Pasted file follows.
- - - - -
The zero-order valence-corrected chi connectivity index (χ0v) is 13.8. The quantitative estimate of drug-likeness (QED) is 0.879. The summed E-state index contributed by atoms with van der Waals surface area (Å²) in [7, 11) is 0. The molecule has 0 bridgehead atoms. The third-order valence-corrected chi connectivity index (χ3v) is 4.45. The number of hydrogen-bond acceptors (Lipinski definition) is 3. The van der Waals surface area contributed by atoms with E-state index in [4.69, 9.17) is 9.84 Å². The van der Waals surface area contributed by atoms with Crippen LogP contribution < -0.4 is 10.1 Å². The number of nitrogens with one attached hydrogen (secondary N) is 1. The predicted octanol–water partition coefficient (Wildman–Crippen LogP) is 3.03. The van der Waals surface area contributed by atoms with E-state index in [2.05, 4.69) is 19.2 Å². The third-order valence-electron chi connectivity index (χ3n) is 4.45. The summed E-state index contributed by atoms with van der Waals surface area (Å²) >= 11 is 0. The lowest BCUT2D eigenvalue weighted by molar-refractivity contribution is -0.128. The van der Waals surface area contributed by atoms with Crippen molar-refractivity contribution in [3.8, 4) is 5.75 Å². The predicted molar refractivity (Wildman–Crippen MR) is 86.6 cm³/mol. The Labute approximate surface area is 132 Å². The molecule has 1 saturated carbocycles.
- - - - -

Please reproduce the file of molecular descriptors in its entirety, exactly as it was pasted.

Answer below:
The zero-order valence-corrected chi connectivity index (χ0v) is 13.8. The quantitative estimate of drug-likeness (QED) is 0.879. The summed E-state index contributed by atoms with van der Waals surface area (Å²) in [7, 11) is 0. The molecule has 0 bridgehead atoms. The third-order valence-corrected chi connectivity index (χ3v) is 4.45. The number of hydrogen-bond acceptors (Lipinski definition) is 3. The van der Waals surface area contributed by atoms with E-state index in [4.69, 9.17) is 9.84 Å². The van der Waals surface area contributed by atoms with Crippen LogP contribution < -0.4 is 10.1 Å². The number of nitrogens with one attached hydrogen (secondary N) is 1. The predicted octanol–water partition coefficient (Wildman–Crippen LogP) is 3.03. The van der Waals surface area contributed by atoms with E-state index in [2.05, 4.69) is 19.2 Å². The third-order valence-electron chi connectivity index (χ3n) is 4.45. The summed E-state index contributed by atoms with van der Waals surface area (Å²) >= 11 is 0. The lowest BCUT2D eigenvalue weighted by molar-refractivity contribution is -0.128. The van der Waals surface area contributed by atoms with Crippen molar-refractivity contribution in [3.8, 4) is 5.75 Å². The predicted molar refractivity (Wildman–Crippen MR) is 86.6 cm³/mol. The Labute approximate surface area is 132 Å². The molecule has 1 saturated carbocycles.